In case you missed it
AFGHANISTAN: The country’s two rival presidents inked a power-sharing agreement this week that will see challenger Abdullah Abdullah relinquish his claims after September’s disputed elections. He will reportedly oversee stalled Taliban peace talks. The news comes as Afghanistan faces growing impacts from the coronavirus pandemic, as well as escalating violence – including last week’s unclaimed attack on a Kabul maternity ward.
MEDITERRANEAN: Families of Eritrean migrants who died in an alleged pushback in April orchestrated by Malta’s armed forces are suing the Maltese government. Malta is accused of using private vessels to illegally intercept migrant boats and take them back to Libya. For more, read our briefing on the EU’s delayed migration and asylum pact.
MYANMAR: The military’s nationwide ceasefire, announced earlier this month, has a rather large caveat: it doesn’t cover the country’s most heated conflict with the Arakan Army in parts of Rakhine and Chin states. The International Crisis Group called the move “more of a political gesture than a meaningful attempt to halt conflict”, given that fighting elsewhere in the country has been relatively limited in recent weeks.
OXFAM: COVID-19, on the heels of 2018’s sex abuse revelations, has pushed the NGO alliance into sweeping cutbacks, which will affect 700 local partner organisations. Oxfam will lay off 1,450 staff and pull out of 18 countries.
SYRIA: Syrians are feeling the economic impact of COVID-19, as the country’s currency falls and food prices rise, a serious concern that UN relief chief Mark Lowcock noted in a briefing this week to the Security Council. The World Food Programme now says that 9.3 million Syrians are classified as “food insecure”, up from 7.9 million six months ago.
UNITED STATES: On 18 May, the Trump administration extended indefinitely a directive that effectively seals off the US border from all migrants and asylum seekers. More than 20,000 people have been expelled from the southern US border since the order was first implemented in late March, due to the coronavirus pandemic.
While Burundi’s ruling party tried to pass off Wednesday’s general elections as credible, opposition members accused the authorities of electoral fraud amid growing fears the East African nation is heading towards a new political crisis. Social media was blocked as polls opened, while the Burundi Human Rights Initiative said several opposition supporters had been arrested and that ruling party members had been spotted voting multiple times. The lack of transparency around the vote is emblematic of a government that has consistently swept abuses under the rug since President Pierre Nkurunziza won a disputed third term in office in 2015. It’s also one among many reasons that opposition leader Agathon Rwasa retains so much support across the country. Nkurunziza preferred not to stand this time – he is set to become a “supreme guide” instead – but he will cast a long shadow over his successor, expected to be ruling party candidate Evariste Ndayishimiye, who fought as a rebel commander alongside the president during the 1993-2005 civil war. In our Weekend Read, we look at what’s at stake in the contested vote and unpick the fallout of a five-year crisis that has hollowed out Burundian civil society, crippled the economy, and sent hundreds of thousands fleeing to neighbouring countries.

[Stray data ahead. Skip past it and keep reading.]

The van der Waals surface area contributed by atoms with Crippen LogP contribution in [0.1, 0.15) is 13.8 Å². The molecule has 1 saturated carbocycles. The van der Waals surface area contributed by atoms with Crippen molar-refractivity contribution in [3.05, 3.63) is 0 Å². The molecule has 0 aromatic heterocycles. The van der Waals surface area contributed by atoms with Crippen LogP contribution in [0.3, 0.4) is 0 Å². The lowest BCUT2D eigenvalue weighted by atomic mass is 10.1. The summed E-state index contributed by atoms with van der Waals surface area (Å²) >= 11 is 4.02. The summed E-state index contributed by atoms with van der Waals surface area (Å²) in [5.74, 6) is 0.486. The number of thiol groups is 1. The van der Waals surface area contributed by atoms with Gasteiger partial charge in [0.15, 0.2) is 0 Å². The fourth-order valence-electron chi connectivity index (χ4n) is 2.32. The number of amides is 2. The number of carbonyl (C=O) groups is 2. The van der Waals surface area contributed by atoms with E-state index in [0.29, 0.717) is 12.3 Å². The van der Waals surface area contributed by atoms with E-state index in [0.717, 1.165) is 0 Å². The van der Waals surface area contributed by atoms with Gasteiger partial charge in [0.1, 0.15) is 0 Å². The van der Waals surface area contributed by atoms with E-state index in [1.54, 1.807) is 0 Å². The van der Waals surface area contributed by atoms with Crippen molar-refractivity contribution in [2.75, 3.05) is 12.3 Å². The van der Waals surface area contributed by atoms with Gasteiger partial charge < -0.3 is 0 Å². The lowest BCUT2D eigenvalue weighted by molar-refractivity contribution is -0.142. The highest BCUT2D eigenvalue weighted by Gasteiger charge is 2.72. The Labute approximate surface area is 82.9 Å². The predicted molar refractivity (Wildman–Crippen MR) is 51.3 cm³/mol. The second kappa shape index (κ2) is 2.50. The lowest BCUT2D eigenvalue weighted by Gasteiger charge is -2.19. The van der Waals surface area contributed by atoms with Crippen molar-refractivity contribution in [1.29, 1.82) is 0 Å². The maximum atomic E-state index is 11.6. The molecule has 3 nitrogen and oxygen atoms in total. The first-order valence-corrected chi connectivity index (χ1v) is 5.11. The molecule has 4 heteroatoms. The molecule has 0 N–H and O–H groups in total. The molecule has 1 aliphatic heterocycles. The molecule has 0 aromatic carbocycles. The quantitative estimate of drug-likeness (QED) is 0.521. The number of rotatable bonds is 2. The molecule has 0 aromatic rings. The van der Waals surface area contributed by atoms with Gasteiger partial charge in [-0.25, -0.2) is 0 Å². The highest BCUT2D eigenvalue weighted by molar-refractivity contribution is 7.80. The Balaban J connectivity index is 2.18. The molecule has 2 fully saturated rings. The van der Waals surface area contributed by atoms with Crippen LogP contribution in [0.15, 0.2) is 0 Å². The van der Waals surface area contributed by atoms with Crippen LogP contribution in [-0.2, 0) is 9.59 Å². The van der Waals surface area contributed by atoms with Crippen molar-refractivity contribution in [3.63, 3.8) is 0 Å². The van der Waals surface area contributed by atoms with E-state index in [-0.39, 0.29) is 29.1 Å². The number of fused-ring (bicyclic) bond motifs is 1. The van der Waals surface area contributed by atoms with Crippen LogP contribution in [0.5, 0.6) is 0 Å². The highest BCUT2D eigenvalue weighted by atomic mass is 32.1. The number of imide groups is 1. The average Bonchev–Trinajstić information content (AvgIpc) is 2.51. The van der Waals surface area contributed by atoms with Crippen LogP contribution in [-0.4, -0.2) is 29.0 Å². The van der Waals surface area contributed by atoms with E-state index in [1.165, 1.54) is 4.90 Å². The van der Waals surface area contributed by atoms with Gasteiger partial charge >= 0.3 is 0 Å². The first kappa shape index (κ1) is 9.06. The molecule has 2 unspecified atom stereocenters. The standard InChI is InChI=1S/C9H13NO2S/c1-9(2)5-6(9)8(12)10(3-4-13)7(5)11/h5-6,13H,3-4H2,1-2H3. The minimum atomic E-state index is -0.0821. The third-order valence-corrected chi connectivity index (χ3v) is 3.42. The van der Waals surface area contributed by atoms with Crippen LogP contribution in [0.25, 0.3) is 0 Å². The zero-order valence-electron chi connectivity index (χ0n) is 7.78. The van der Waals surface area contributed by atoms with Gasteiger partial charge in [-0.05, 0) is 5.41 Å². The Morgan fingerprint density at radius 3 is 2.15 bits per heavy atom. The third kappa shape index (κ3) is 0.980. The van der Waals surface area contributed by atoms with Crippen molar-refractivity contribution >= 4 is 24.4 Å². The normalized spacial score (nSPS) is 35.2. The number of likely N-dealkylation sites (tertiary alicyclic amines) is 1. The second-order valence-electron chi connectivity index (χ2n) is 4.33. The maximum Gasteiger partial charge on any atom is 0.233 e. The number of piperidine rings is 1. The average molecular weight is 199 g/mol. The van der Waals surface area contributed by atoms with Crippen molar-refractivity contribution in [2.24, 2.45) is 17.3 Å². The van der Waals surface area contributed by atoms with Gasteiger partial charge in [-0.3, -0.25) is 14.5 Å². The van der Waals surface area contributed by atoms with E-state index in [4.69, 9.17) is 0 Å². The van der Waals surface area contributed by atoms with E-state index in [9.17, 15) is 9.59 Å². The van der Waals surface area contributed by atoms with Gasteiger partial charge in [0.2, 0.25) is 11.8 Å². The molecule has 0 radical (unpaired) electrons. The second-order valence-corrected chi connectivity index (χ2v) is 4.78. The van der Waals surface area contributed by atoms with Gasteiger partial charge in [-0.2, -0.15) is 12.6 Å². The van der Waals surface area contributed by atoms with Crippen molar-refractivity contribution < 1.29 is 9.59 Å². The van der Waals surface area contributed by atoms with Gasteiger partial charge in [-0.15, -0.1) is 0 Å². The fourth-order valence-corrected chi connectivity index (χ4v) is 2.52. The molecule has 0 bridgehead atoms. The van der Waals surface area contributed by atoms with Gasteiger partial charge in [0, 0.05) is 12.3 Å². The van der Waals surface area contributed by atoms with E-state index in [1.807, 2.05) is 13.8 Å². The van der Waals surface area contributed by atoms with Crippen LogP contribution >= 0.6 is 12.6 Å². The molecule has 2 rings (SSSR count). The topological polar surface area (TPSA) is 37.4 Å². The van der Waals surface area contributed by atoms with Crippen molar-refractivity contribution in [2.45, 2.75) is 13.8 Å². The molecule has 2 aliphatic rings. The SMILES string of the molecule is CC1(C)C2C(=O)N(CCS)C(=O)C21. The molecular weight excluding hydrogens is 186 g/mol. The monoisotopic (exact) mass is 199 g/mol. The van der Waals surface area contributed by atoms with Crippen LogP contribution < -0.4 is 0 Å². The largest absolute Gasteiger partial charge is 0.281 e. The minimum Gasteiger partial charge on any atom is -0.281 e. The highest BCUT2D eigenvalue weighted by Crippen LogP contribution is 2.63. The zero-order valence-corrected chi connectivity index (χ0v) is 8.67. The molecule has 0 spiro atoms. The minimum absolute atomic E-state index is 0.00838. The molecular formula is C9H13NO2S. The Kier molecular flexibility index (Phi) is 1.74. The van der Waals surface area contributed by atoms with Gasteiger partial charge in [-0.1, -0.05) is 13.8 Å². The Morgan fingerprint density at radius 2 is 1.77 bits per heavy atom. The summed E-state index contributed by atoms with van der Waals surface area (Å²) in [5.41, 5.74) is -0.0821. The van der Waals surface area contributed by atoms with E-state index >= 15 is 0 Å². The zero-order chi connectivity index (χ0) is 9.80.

This weekend’s Eid al-Fitr, the holiday that marks the end of the Muslim holy month of Ramadan, will look and feel different for those celebrating around the world, thanks to the COVID-19 pandemic that has already altered so many aspects of life. While traditions vary, the three days are usually spent in communal prayer, feasting with family and friends, strolling through outdoor festivals, gift giving, and, in Afghanistan, with a hard-boiled egg fight. This year, after some countries saw a rise in coronavirus cases during Ramadan, many places – Jordan, Saudi Arabia, Turkey, Indonesia, and the West Bank, to name just a few – have put in place special rules to prevent further spread, shuttering mosques and forbidding the usual festive gatherings. Much as last month Jews participated in virtual Passover seders, and Christians took to their computers and phones for Easter, so this holiday will likely see some Muslims praying and enjoying each other’s company via Zoom. Eid al-Fitr will certainly feel different, with infections and deaths rising and so many unknowns in majority Muslim countries like Yemen, Syria, Egypt, and Bangladesh’s Rohingya camps, where the virus officially arrived last week. Here’s a look back to last year, when the world looked very different, but neighbours in one part of north Lebanon – where people live in poverty and many have fled violence – still managed to enjoy Ramadan together.
We uncovered the sex abuse scandal that rocked the WHO, but there’s more to do
We just covered a report that says the World Health Organization failed to prevent and tackle widespread sexual abuse during the Ebola response in Congo.
Our investigation with the Thomson Reuters Foundation triggered this probe, demonstrating the impact our journalism can have.
But this won’t be the last case of aid worker sex abuse. This also won’t be the last time the aid sector has to ask itself difficult questions about why justice for victims of sexual abuse and exploitation has been sorely lacking.
We’re already working on our next investigation, but reporting like this takes months, sometimes years, and can’t be done alone.
The support of our readers and donors helps keep our journalism free and accessible for all. Donations mean we can keep holding power in the aid sector accountable, and do more of this.